CHATHAM – Times change, as do concerns and items on the public’s agenda. This became very evident last Thursday evening when the third in a “Series on Race Relations and Community Policing” was held at Saint Christopher’s Episcopal Church.
Jointly sponsored by the Reverend Brian W. McGurk, rector of the church, and Chatham Police Chief Mark Pawlina, the previous two well-attended events had seen lively discussions and exchanges on how the police can better serve persons of color in the Chatham community. This time only a handful of residents joined members of the Chatham Police Department to hear comments by Jonathan “JT” Thompson, known as the “Mayor of Cape Cod,” and Chief Pawlina.
According to its public announcement and invitation, this forum was to “focus on what can be done to improve the relations between all racial groups and the police, as well as in our community as a whole.” Early on Thompson expressed the opinion that the issue of police violence against people of color that had motivated many to attend the prior two sessions was less a concern for people today, in part because many of the contemporary news reports of such incidents are actually two or more years old.
Thus, a conversation intended to focus on police relations with people of color became one about children and teenagers, especially through the interaction between students and police resource officers in the school system. Considerable concern was expressed by those present over modern changes in socialization due to social media and technology as well as the difficulty many parents face in creating time to be with their children. While these can affect people of color, it was recognized that most families face the same challenges regardless of race. The overall opinion of those present was that the involvement of police officers with younger and middle school children is the best, if still limited, opportunity to address this issue.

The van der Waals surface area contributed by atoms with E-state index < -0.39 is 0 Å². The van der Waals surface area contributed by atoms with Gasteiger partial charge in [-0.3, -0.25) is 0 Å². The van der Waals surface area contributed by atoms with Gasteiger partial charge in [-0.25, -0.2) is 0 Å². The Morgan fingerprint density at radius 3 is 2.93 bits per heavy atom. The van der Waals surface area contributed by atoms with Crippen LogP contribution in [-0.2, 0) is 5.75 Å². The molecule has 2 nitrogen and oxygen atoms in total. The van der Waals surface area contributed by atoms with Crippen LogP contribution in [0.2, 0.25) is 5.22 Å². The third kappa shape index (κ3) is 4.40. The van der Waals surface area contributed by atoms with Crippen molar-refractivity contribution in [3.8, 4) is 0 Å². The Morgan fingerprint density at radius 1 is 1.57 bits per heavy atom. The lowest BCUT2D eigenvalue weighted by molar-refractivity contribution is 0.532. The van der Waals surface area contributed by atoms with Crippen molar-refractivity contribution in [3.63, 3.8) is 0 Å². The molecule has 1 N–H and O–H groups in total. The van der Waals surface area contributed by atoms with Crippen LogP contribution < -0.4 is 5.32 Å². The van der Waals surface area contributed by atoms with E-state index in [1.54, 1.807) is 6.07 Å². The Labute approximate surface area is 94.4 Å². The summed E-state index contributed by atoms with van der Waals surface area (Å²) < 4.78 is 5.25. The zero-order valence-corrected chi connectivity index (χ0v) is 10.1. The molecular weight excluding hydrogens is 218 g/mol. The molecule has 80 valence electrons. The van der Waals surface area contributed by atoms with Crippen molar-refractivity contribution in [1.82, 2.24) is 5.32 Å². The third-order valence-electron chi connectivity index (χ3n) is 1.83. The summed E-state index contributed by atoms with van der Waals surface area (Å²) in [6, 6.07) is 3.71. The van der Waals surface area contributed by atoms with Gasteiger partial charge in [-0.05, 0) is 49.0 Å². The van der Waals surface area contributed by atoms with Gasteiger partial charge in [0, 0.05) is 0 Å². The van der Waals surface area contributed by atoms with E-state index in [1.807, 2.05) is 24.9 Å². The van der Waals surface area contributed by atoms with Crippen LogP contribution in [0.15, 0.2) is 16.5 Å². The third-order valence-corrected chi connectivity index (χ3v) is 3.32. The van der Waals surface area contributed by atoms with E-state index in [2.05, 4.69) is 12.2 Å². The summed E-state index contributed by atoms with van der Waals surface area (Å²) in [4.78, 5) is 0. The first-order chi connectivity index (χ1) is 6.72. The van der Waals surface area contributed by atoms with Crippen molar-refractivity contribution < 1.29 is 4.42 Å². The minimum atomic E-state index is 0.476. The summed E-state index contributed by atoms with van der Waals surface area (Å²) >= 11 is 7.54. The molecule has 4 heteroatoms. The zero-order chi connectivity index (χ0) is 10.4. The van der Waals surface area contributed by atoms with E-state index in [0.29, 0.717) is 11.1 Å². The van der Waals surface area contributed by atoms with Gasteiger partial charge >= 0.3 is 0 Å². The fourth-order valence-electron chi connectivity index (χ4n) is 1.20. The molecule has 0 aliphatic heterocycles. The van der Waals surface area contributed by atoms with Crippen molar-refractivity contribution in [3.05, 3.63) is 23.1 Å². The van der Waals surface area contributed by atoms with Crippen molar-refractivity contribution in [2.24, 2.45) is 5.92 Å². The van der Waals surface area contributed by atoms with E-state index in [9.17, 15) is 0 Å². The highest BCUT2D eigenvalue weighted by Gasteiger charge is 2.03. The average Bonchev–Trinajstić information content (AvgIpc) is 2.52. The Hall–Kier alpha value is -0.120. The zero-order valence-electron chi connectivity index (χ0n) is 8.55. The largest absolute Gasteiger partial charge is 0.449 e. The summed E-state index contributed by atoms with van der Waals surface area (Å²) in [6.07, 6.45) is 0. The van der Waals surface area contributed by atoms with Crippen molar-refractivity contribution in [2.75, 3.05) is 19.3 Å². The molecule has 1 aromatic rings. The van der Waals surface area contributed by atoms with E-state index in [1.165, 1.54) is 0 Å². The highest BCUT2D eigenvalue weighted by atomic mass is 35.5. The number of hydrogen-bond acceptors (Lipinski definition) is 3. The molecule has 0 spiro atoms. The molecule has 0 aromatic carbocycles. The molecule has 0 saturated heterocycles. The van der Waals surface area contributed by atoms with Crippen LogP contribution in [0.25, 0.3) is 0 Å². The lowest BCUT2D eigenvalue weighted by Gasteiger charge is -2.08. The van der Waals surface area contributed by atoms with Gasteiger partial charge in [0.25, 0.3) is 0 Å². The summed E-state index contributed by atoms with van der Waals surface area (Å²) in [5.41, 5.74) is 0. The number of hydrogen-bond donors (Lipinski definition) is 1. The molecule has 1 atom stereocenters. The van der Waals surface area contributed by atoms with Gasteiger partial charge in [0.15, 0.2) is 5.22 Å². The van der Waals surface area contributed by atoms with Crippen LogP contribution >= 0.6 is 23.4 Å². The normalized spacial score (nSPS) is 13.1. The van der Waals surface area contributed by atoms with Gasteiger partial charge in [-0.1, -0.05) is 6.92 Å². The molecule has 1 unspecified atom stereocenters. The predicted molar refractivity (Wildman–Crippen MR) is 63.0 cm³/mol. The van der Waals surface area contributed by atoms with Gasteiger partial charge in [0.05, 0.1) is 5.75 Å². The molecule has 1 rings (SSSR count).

Race relations were still a part of the discussion, though not at the level of the two previous events in the series nor as envisioned by those planning this one. The opinion was expressed that most Chatham residents do not believe racism is an issue in their community, which may in part explain the small attendance. Thompson responded that racism is actually there, but basically latent because there are few opportunities for residents of Chatham to experience it through interaction with persons of color. This is due to economic realities that make Chatham too costly for those with low incomes to live there, but also because of a sense of isolation that pervades Chatham’s society, distancing its residents from locations on the Cape where there are significant numbers of people of color.
Disconnection of kids from kids, and parents from their children, less personal interaction between friends and more dependence on texting and posting on Instagram, isolation, and other activities like sports that compete with family events for time and attention where identified as realities that are often addressed by teachers who have more interaction with students on a day-to-day basis than do many parents. As a result, the role of the school resource officer has become important in bridging the gap between children and police. Many present believed that this approach is most effective in the late elementary school and middle school levels, but less so with high school students. Thompson holds that ninth grade is the cutoff point beyond which any such approach ceases to be effective.
Toward the end of the 90 minute event attention turned back to the issue of racism when the question “What are you doing in your area?” was raised. While those present believe racism is a reality even in Chatham, they felt that many residents are convinced it does not exist. This makes it hard to encourage people to leave their comfort zone in order to participate in an activity that addresses it, especially if that is identified as being focused on racism. On that note Chief Pawlina thanked those in attendance for coming.